I return from my revery to these home shores as Yusuf tells me to be “safe out there in the sea,” from what­ev­er hid­den dan­gers might lurk beneath its gleam­ing green surface.

I bid Yusuf good­bye, and put my phone in a spe­cial sealed con­tain­er, rolled up into my “swim bud­dy,” the inflat­able buoy attached to my waist meant to shield me from aquat­ic harm, and dive in.

As I swim a few hun­dred meters from freighters in the Pacif­ic har­bor town of my birth, I think of that night in Port Said and how a few sec­onds tim­ing can mean the dif­fer­ence between drown­ing or sur­fac­ing; on how the whims of bor­der guards can dic­tate being allowed entry or turned back to sea; on how a few min­utes and a strong wind can blow your whole life off course or engulf your vil­lage in flames.

I remem­ber the TV news­cast from last night, with images of a man in a Turk­ish vil­lage weep­ing for his lost land and ani­mals, while he clutched a baby goat he found wan­der­ing in the ash­es, named “Mir­a­cle.” They fuse with oth­er images of Cana­di­an farm­ers flee­ing prairies, whole towns in British Colum­bia destroyed in a sin­gle day, sto­ries of evac­u­a­tions by sea for tourists in Oren and anoth­er boat­load of migrants drowned in the Mediter­ranean Sea. How quick­ly home can become a dan­ger­ous place one must flee.

I raise my arm for anoth­er stroke, dip­ping down into the cold Pacif­ic waters, gasp­ing slight­ly for oxy­gen in the smoky air, and remem­ber the ances­tral jour­ney. There were fires then too, of a dif­fer­ent kind. Empires crum­bling, wars loom­ing, smoke, and mur­der in the air. And still today, fam­i­lies are flee­ing that heat­ed place. I write this, a year after the ter­ri­ble explo­sion in the port of Beirut killed hun­dreds and wound­ed thou­sands, exac­er­bat­ing the ongo­ing eco­nom­ic and polit­i­cal crises in my grand­par­ents’ home­land. Now there is anoth­er con­flict at the Israeli bor­der and IDF planes are car­ry­ing out airstrikes in South­ern Lebanon, not far from my ances­tral vil­lage and the Litani Riv­er.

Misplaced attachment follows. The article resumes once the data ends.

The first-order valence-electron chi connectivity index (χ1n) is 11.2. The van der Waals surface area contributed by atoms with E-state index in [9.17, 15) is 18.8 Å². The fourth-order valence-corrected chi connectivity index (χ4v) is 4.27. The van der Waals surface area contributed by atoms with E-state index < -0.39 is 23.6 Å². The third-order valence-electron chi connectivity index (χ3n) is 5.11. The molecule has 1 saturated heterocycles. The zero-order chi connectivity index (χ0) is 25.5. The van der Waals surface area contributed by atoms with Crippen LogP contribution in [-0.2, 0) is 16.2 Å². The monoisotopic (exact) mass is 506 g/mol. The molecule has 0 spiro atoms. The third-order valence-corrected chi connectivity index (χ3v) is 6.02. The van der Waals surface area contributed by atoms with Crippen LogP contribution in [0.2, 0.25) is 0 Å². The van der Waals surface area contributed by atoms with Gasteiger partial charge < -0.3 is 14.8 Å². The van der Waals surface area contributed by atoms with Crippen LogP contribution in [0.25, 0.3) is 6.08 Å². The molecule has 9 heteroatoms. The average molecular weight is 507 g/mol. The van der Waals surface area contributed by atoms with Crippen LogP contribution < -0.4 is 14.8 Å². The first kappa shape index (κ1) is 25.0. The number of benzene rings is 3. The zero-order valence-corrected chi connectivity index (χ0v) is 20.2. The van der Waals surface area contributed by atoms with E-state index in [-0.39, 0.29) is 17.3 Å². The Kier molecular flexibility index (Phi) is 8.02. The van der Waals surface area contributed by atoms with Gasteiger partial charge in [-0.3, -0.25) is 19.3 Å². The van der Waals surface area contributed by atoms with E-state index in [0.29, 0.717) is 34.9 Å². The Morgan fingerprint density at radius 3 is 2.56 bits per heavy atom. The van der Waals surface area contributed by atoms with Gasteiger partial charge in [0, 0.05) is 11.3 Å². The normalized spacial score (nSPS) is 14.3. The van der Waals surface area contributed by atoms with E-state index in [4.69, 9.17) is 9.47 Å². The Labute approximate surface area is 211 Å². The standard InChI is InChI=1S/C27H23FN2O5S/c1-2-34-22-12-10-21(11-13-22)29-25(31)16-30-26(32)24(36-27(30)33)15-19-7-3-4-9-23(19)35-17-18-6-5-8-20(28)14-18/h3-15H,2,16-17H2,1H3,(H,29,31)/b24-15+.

A hun­dred Israeli strikes have trig­gered mul­ti­ple brush fires in tin­der-dry conditions.


I think of my great-grandfather’s pass­port, labelled “Asi­at­ic” upon arrival. I won­der what became of it, that old worn trav­el doc­u­ment with an Ottoman stamp. By chance, just at the same time as I began to write for TRT, exchang­ing mid­night emails with edi­tors in anoth­er time zone, ten hours ahead of Pacif­ic time, I met a neigh­bor across the street who was also from Istan­bul. Trapped togeth­er in yet anoth­er Covid lock­down, we met out­side his gar­den while I was hill-walk­ing — a good neigh­bor­hood pan­dem­ic gym sub­sti­tute. “If you find that doc­u­ment,” he told me, after I’d recount­ed my ances­tral sto­ry, “you can apply for Turk­ish citizenship.”

I briefly fan­ta­sized about retir­ing to a beach house in south­ern Turkey, in a place that is now engulfed in flames. My neigh­bor and I still chat every week, but now, as Ana­to­lian orchards burn, the pave­ment out­side his house is full of squashed cher­ries from his tree. He had to let most of them go to waste, he says, because the cost of get­ting some­one to come and pick them is too high. “In Turkey,” he sighs long­ing­ly, “ it could be arranged eas­i­ly in an afternoon.”

I turn and swim back to shore with images of burn­ing trees in my head, and a strange crav­ing for cherries.

Mirac­u­lous­ly, I meet a group of young Turk­ish friends, hav­ing a pic­nic on the grassy banks. I emerge from the water like a strange sea crea­ture, but they say hel­lo and take me in, invit­ing me to feast on kebabs and sal­ads that remind me of my grandmother’s kitchen. There is a huge bowl of cher­ries too, and I remem­ber the crushed cher­ry pits need­ed for my grandmother’s recipes that I searched for in vain in new world super­mar­kets.  The annu­al Van­cou­ver Turk­ish Fes­ti­val has been can­celled again due to the pan­dem­ic, but this seems like a good sub­sti­tute. Amaz­ing­ly, we learn that we have been neigh­bors for years.

I think of my great-grand­par­ents who left their vil­lage and nev­er returned, decid­ing per­haps in a few min­utes, that it was too dan­ger­ous to stay. I think of every­one who has lost their land, had their vil­lage bombed or burned down, escaped to sea. There is still smoke in the air, and the fires still rage. But for now, this food, this ances­tral feast, tastes like home.